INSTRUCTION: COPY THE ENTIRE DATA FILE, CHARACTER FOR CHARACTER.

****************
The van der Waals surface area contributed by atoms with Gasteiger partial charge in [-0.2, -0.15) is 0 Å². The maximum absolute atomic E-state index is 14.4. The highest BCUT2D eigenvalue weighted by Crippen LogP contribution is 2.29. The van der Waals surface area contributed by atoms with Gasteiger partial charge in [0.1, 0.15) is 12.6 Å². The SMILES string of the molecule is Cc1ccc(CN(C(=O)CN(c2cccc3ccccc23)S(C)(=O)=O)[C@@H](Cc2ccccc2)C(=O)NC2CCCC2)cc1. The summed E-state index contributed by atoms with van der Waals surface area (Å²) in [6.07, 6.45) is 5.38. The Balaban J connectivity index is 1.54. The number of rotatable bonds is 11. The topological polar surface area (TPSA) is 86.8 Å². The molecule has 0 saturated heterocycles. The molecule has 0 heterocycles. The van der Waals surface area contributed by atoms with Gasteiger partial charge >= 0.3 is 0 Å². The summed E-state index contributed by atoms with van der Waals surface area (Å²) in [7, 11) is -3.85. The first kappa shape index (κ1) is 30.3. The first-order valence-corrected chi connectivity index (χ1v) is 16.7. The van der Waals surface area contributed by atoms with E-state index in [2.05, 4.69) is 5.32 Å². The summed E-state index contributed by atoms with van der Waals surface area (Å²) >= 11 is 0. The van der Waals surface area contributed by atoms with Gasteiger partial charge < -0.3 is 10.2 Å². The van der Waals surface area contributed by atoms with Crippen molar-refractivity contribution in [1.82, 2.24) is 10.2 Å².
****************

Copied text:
The van der Waals surface area contributed by atoms with Gasteiger partial charge in [-0.2, -0.15) is 0 Å². The maximum absolute atomic E-state index is 14.4. The highest BCUT2D eigenvalue weighted by Crippen LogP contribution is 2.29. The van der Waals surface area contributed by atoms with Gasteiger partial charge in [0.1, 0.15) is 12.6 Å². The SMILES string of the molecule is Cc1ccc(CN(C(=O)CN(c2cccc3ccccc23)S(C)(=O)=O)[C@@H](Cc2ccccc2)C(=O)NC2CCCC2)cc1. The summed E-state index contributed by atoms with van der Waals surface area (Å²) in [6.07, 6.45) is 5.38. The Balaban J connectivity index is 1.54. The number of rotatable bonds is 11. The topological polar surface area (TPSA) is 86.8 Å². The molecule has 0 saturated heterocycles. The molecule has 0 heterocycles. The van der Waals surface area contributed by atoms with Gasteiger partial charge >= 0.3 is 0 Å². The summed E-state index contributed by atoms with van der Waals surface area (Å²) in [7, 11) is -3.85. The first kappa shape index (κ1) is 30.3. The first-order valence-corrected chi connectivity index (χ1v) is 16.7. The van der Waals surface area contributed by atoms with E-state index in [2.05, 4.69) is 5.32 Å². The summed E-state index contributed by atoms with van der Waals surface area (Å²) >= 11 is 0. The van der Waals surface area contributed by atoms with Gasteiger partial charge < -0.3 is 10.2 Å². The van der Waals surface area contributed by atoms with Crippen molar-refractivity contribution in [1.82, 2.24) is 10.2 Å².